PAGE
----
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NASA: The ocean on Saturn's moon may have conditions necessary for life

26.04.2017 Space, Interesting facts

A graphic illustrating what could be happening at the bottom of the ocean on Enceladus. Source: NASA/JPL-Caltech

Enceladus - Saturn's moon - hides an ocean under the ice, in which conditions could be sufficient for life, NASA announced. "To search for life, we do not even have to leave the Solar System" - commented astronomy promoter Karol Wójcicki in an interview with PAP.

Last Thursday, NASA announced the inconspicuous, mere 500 kilometres in diameter Saturn's moon Enceladus could have conditions sufficient for life. The Cassini probe surveyed the composition of plumes on the surface of this satellite. Experts expect that there could be thermal vents under thick layers of ice in the Enceladus' ocean,.

 

It is possible that life could have developed under such conditions.

 

"It has long been said that under the ice cover of such moons as Europa or Enceladus that orbit Jupiter there may be an ocean of liquid water. But more importantly, we were hoping that at the bottom of the oceans there might be reactions similar to those around thermal vents in the Earth's oceans. There would be hot water near which in the past life was developing on Earth" - explained Karol Wójcicki, author of the leading popular fanpage "Head in the stars" on FB.

 

"To search for life, we do not even have to leave the Solar System. We still have a lot to investigate here" - commented Wójcicki.

 

He reminded that the depth of the ocean at Enceladus could reach 30 km. This ocean is covered with a several dozen kilometres thick layer of ice. When passing Saturn, the Cassini probe observed huge ice plumes near the south pole of the moon. Later, when it flew through these "fountains" - it turned out that they contained hydrogen, among other things. "This can be explained by the presence of thermal vents on the ocean floor. The presence of hydrogen can be a source of energy for anaerobic living organisms. But we do not known there is life on Enceladus It is still a mystery" - commented Wójcicki.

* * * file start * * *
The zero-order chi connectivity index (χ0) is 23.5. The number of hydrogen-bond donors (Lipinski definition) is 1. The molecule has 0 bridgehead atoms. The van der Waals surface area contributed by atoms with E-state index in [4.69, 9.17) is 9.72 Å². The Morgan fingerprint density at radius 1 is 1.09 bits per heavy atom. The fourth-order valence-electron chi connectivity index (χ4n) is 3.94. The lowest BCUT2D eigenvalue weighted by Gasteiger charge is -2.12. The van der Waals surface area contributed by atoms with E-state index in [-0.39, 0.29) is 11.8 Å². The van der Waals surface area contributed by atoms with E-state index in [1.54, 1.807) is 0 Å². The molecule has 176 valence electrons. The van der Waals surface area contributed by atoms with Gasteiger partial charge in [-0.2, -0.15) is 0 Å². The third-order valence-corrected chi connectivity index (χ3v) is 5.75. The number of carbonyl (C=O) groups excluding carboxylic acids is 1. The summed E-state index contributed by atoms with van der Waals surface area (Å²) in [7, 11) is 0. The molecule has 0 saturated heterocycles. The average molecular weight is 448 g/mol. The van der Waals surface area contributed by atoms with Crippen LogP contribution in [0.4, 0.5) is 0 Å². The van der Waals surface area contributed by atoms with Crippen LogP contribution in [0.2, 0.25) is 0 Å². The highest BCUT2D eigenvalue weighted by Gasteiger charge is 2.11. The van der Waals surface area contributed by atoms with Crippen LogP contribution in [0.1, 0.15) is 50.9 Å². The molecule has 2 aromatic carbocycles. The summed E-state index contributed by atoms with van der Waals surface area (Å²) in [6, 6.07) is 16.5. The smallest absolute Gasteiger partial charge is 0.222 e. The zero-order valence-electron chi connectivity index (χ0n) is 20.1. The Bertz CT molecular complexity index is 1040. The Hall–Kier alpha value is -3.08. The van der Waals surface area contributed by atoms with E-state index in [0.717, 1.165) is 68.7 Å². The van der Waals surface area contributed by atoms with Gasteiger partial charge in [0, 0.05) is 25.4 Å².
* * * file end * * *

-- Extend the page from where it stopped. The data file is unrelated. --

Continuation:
"We can only carefully watch the moon of Saturn and look for signs of the potential presence of organisms in this place. Unfortunately for several years it will be impossible, because in a few months the Cassini spacecraft that has made this discovery will complete its very long mission near Saturn. Further Enceladus missions are not planned for the time being" - Wójcicki said.

 

Although Enceladus does not seem to be a very hospitable place, there are several factors that can could be favourable for the presence of life. It is not just the water and heat needed to initiate chemical reactions. "Thick layer of ice would protect potential life forms from dangerous cosmic rays" - explained Wójcicki. He added that the Earth is protected from the effects of dangerous solar flares by the magnetosphere, while Mars no longer has such natural protection.

 

Wójcicki explained that although Enceladus did not have an active, hot core (like Earth), Saturn could be the source of its energy. "Enceladus is a small satellite (7 times smaller than our Moon - ed. PAP) orbiting a very large planet. Saturn's gravitational tides compress and stretches Enceladus, and then the heat is generated and released through thermal vents" - said Wójcicki.

 

He noted that we would have to wait for a detailed investigation of Enceladus. Before scientists send out a probe there, they have to obtain more information about Europa - the ice moon of Jupiter. It has been discovered before that there are conditions in which life could survive. "Europa is not only closer to the Earth, it is bigger and its orbit easier to enter. A satellite mission is being planned to explore the globe" - explained Wójcicki.

 

He added that scientists have been fantasizing for a long time about a lander that would attempt to land on Europa's surface, melt through the ice and dive into the moon's ocean.

 

PAP - Science and Scholarship in Poland, Ludwika Tomala

 

lt/ zan/ kap/

 

tr. RL

Tags: space , enceladus , moon , nasa , saturn

Cassini probe diving into Enceladus's ice plumes in 2015 Source: NASA/JPL-Caltech

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